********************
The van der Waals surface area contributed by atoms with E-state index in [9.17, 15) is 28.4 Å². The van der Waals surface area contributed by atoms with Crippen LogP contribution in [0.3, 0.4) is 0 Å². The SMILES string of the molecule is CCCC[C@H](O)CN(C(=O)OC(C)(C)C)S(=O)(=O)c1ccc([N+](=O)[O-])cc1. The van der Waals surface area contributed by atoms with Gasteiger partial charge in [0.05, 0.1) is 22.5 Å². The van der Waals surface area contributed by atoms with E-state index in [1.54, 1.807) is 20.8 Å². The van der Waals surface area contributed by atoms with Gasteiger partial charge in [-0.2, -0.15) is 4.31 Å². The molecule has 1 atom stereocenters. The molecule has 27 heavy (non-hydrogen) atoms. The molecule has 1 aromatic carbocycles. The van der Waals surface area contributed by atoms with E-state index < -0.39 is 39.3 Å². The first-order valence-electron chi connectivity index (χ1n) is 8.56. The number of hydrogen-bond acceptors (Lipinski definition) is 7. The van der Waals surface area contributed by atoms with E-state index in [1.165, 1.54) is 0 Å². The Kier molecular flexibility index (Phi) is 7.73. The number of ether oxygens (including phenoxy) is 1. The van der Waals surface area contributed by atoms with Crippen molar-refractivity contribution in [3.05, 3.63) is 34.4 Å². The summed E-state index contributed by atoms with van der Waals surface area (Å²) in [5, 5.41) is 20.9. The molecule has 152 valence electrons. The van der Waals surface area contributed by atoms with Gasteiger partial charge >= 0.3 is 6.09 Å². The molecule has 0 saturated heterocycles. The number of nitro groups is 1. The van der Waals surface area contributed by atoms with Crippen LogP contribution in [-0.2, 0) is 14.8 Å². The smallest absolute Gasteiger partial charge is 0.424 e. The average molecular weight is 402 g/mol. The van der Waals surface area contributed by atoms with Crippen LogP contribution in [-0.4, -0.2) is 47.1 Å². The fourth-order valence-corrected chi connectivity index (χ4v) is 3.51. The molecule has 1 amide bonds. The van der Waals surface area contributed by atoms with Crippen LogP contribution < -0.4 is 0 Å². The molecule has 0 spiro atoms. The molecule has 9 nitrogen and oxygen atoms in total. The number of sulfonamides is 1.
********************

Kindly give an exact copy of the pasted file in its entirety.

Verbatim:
The van der Waals surface area contributed by atoms with E-state index in [9.17, 15) is 28.4 Å². The van der Waals surface area contributed by atoms with Crippen LogP contribution in [0.3, 0.4) is 0 Å². The SMILES string of the molecule is CCCC[C@H](O)CN(C(=O)OC(C)(C)C)S(=O)(=O)c1ccc([N+](=O)[O-])cc1. The van der Waals surface area contributed by atoms with Gasteiger partial charge in [0.05, 0.1) is 22.5 Å². The van der Waals surface area contributed by atoms with E-state index in [1.54, 1.807) is 20.8 Å². The van der Waals surface area contributed by atoms with Gasteiger partial charge in [-0.2, -0.15) is 4.31 Å². The molecule has 1 atom stereocenters. The molecule has 27 heavy (non-hydrogen) atoms. The molecule has 1 aromatic carbocycles. The van der Waals surface area contributed by atoms with E-state index < -0.39 is 39.3 Å². The first-order valence-electron chi connectivity index (χ1n) is 8.56. The number of hydrogen-bond acceptors (Lipinski definition) is 7. The van der Waals surface area contributed by atoms with E-state index in [1.165, 1.54) is 0 Å². The Kier molecular flexibility index (Phi) is 7.73. The number of ether oxygens (including phenoxy) is 1. The van der Waals surface area contributed by atoms with Crippen molar-refractivity contribution in [3.05, 3.63) is 34.4 Å². The summed E-state index contributed by atoms with van der Waals surface area (Å²) in [5, 5.41) is 20.9. The molecule has 152 valence electrons. The van der Waals surface area contributed by atoms with Gasteiger partial charge >= 0.3 is 6.09 Å². The molecule has 0 saturated heterocycles. The number of nitro groups is 1. The van der Waals surface area contributed by atoms with Crippen LogP contribution in [-0.2, 0) is 14.8 Å². The smallest absolute Gasteiger partial charge is 0.424 e. The average molecular weight is 402 g/mol. The van der Waals surface area contributed by atoms with Crippen LogP contribution in [-0.4, -0.2) is 47.1 Å². The fourth-order valence-corrected chi connectivity index (χ4v) is 3.51. The molecule has 1 amide bonds. The van der Waals surface area contributed by atoms with Crippen LogP contribution < -0.4 is 0 Å². The molecule has 0 spiro atoms. The molecule has 9 nitrogen and oxygen atoms in total. The number of sulfonamides is 1.